In timeshifted numbers, the series has performed even better. In such treacherous times for Australian drama (when is it not?) Halifax is cause for optimism.
“Halifax is a good news story for Nine and a good news story for television and the drama sector. I think the fact that we can hold our numbers week on week, lift them and then finish the season higher than where we started is kind of unprecedented these days. We’re delighted.
“When you deliver a show that resonates with the audience, they’ll come. The figures over the 28 days are over one and a half million (national),” he continues.
Cricket Australia’s two options in Seven Network rights war
The Seven Network’s bold move to apply for an independent arbitrator to recast the value of the COVID-hit summer will force Cricket Australia (CA) to make a call next week on whether they will agree to the process or consider their own options at the Supreme Court. But it’s only the tip of the iceberg, reports News Corp’s Ben Horne.
Seven’s ultimate objective remains to try and blow up the entirety of their $450 million TV rights deal and get out of cricket, or at the very least, the Big Bash.
The positive is CA and their chief broadcast partner Fox Sports – who pay $130m a year – are aligned and are close to a new deal.
Gideon Haigh on cricket turmoil: So bad you wonder why Seven bought it
[Seven’s CEO James Warburton has been] damning his network’s main summer fare and partner Cricket Australia, accusing “the most incompetent administration I’ve ever worked with” of producing a product that was “not acceptable” and a season his network would “not support”. A “train wreck”, in fact.
What kind of broadcast boss talks this way publicly about their content and its provider? The sort who in Seven’s annual report describes his strategy as multi-pronged with three key strategic pillars involving tentpoles to complement Seven’s dominant daily spine of news, sport and entertainment.
What Warburton wants, of course, is a discount on his rights fee – as much, it is said, as 40 per cent. He’s like the piqued lover at the door saying: “That’s it, I’m going … I’m going, right now … This is me going … Right out that door … Me. The door. Going through it … The next thing you see will be … etc.”
Fans shmans. For a big enough discount he’d broadcast whatever. Seven would show My Kitchen Sucks if it could be made for cheap. This is an argument about price not value.
Premier League’s UK pay-per-view TV deal under fire from furious fans
The Premier League drew criticism and disdain from across football and beyond on Friday when it announced plans to screen matches played behind closed doors on UK pay-per-view TV, reports The Guardian.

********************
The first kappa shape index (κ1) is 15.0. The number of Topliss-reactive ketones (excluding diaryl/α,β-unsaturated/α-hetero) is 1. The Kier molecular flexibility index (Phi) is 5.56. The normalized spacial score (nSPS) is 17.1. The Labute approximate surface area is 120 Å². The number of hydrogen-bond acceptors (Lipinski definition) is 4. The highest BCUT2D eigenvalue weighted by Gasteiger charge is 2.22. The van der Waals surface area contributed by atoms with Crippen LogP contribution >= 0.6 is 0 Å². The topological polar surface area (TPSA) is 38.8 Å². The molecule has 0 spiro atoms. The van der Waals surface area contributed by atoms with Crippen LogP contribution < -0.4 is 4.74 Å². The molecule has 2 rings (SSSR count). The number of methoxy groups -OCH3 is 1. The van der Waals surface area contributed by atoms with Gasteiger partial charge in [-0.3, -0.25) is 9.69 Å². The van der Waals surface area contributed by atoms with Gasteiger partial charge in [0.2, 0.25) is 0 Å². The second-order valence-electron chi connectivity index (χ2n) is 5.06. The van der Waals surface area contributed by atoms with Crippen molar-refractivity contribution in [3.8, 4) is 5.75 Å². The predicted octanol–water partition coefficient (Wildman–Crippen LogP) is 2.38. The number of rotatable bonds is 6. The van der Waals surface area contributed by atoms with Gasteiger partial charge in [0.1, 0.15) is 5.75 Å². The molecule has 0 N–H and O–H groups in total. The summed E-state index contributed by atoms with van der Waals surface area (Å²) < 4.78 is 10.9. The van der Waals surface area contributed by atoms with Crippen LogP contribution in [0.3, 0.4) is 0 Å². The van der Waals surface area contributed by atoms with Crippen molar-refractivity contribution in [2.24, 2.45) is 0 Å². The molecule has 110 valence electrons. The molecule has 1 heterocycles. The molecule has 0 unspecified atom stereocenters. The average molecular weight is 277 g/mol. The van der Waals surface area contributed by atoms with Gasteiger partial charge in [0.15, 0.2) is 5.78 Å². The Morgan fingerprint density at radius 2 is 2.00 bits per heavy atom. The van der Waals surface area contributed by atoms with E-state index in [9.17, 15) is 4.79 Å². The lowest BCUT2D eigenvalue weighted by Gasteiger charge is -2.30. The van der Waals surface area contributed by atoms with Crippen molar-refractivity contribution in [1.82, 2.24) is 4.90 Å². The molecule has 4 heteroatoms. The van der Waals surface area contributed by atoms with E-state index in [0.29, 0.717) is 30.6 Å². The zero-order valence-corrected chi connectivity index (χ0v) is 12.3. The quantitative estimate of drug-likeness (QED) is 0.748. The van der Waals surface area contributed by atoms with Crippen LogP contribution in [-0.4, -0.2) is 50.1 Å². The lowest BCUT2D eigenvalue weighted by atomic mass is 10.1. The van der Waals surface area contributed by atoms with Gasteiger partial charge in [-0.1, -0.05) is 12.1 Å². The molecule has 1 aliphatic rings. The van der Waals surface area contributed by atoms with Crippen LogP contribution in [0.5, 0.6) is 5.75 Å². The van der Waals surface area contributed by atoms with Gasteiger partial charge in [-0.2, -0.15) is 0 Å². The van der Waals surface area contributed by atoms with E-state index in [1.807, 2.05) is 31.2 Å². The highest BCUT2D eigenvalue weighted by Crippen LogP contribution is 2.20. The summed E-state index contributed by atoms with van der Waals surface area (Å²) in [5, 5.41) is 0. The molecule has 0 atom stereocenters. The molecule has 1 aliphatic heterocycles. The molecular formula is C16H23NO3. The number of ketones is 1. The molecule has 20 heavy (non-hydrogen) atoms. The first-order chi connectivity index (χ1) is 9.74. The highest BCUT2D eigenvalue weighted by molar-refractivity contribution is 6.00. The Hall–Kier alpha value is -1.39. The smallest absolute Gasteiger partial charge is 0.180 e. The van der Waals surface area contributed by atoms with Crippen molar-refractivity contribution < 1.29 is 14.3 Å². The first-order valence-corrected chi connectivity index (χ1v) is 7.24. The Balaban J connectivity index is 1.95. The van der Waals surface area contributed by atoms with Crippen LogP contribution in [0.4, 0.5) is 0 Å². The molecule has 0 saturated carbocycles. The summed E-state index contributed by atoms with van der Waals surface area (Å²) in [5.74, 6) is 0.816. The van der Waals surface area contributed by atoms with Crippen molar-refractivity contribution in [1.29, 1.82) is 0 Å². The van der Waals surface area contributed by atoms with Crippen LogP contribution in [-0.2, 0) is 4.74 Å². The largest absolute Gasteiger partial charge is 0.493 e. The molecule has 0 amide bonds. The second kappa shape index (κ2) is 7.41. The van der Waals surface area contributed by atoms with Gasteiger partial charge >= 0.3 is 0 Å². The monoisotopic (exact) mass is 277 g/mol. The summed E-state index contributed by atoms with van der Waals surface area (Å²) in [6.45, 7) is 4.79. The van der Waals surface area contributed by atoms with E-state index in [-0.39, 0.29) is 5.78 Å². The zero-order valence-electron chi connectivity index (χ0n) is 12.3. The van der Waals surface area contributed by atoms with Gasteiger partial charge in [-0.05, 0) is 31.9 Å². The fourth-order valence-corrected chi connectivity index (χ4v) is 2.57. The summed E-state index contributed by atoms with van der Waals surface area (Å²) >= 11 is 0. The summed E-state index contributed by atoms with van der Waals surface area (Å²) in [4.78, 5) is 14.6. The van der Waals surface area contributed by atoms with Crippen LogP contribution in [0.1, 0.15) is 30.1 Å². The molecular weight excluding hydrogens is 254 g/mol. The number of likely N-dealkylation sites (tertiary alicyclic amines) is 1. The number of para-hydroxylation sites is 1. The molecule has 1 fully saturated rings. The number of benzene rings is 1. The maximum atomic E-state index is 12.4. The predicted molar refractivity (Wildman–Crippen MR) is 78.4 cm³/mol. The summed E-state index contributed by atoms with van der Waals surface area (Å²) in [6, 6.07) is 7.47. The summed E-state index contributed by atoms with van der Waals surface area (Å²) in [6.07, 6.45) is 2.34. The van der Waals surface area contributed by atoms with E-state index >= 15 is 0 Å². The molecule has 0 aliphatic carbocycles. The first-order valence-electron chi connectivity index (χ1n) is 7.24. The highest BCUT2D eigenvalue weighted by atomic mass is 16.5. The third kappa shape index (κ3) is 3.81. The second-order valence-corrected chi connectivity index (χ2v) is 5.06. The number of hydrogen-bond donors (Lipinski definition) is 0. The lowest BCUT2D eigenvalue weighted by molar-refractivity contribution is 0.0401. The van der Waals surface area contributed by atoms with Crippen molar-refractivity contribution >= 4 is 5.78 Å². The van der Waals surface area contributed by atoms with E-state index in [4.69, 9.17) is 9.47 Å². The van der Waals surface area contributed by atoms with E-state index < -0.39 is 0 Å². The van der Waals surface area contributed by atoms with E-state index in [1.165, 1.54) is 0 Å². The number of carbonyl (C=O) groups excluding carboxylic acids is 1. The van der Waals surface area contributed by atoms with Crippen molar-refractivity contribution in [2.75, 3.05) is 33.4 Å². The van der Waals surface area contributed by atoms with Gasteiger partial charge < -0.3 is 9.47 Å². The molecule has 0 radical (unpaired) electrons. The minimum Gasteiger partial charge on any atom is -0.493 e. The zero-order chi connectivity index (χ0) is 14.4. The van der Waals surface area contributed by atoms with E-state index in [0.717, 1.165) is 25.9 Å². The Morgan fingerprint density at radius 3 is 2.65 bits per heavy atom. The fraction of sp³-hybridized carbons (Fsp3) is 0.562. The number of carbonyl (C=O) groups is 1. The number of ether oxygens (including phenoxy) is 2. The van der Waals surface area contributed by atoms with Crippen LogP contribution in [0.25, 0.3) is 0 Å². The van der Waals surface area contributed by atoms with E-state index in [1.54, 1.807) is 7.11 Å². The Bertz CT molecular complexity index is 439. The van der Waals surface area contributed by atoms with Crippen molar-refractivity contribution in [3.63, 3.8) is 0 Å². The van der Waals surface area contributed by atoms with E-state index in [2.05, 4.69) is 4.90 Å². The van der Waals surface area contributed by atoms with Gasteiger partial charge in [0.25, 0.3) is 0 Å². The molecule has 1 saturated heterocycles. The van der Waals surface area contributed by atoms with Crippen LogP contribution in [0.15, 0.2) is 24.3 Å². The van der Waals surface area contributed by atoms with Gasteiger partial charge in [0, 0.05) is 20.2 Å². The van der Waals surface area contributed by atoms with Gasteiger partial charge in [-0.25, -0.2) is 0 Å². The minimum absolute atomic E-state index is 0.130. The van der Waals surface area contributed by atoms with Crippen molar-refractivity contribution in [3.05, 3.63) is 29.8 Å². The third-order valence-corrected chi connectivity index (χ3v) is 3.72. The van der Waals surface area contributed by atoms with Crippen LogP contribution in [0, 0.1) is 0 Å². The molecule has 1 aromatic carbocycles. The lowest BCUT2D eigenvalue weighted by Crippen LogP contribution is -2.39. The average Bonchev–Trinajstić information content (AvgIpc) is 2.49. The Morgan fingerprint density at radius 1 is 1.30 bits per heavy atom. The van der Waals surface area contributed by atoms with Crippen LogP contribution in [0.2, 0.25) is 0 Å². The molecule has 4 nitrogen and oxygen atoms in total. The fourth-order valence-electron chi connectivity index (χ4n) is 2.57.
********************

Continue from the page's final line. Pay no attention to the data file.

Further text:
With seven months having passed since fans were last allowed to attend stadiums and with the top flight in dispute with government and the rest of the football pyramid over its responsibility to help stave off financial disaster for the game, the news was the public relations version of conducting a two-footed tackle on yourself.
In a temporary arrangement that is to be reviewed at the end of October, half of the remaining matches over the next three weeks will be shown on BT Sport and Sky Sports’ pay-per-view platforms, priced at £14.95 a match. That fee comes on top of a standard subscription charge and, for many fans, the cost of season tickets that have already been paid for, and deferred, because of the Covid-19 pandemic.
Thoroughbred racing set to defy slump in TV broadcasting deals
Thoroughbred racing is set to defy the nationwide trend of a “coronavirus slump” in TV broadcasting deals, with the value of its media rights likely to soar in line with the surge in the sport’s audience numbers during the pandemic, reports The Australian’s James Madden.
Racing NSW is halfway through a five-year deal with its broadcast partners, Channel 7 and Sky Racing, but industry insiders say the broadcast rights are expected to increase significantly when the parties return to the negotiating table ahead of the next deal.
The situation in Victoria appears more uncertain. Channel 10 last year struck a five-year, $100 million deal with the Victoria Racing Club for the broadcast rights to the four race days across Melbourne Cup week, but the 2019 coverage delivered disappointing ratings for the network.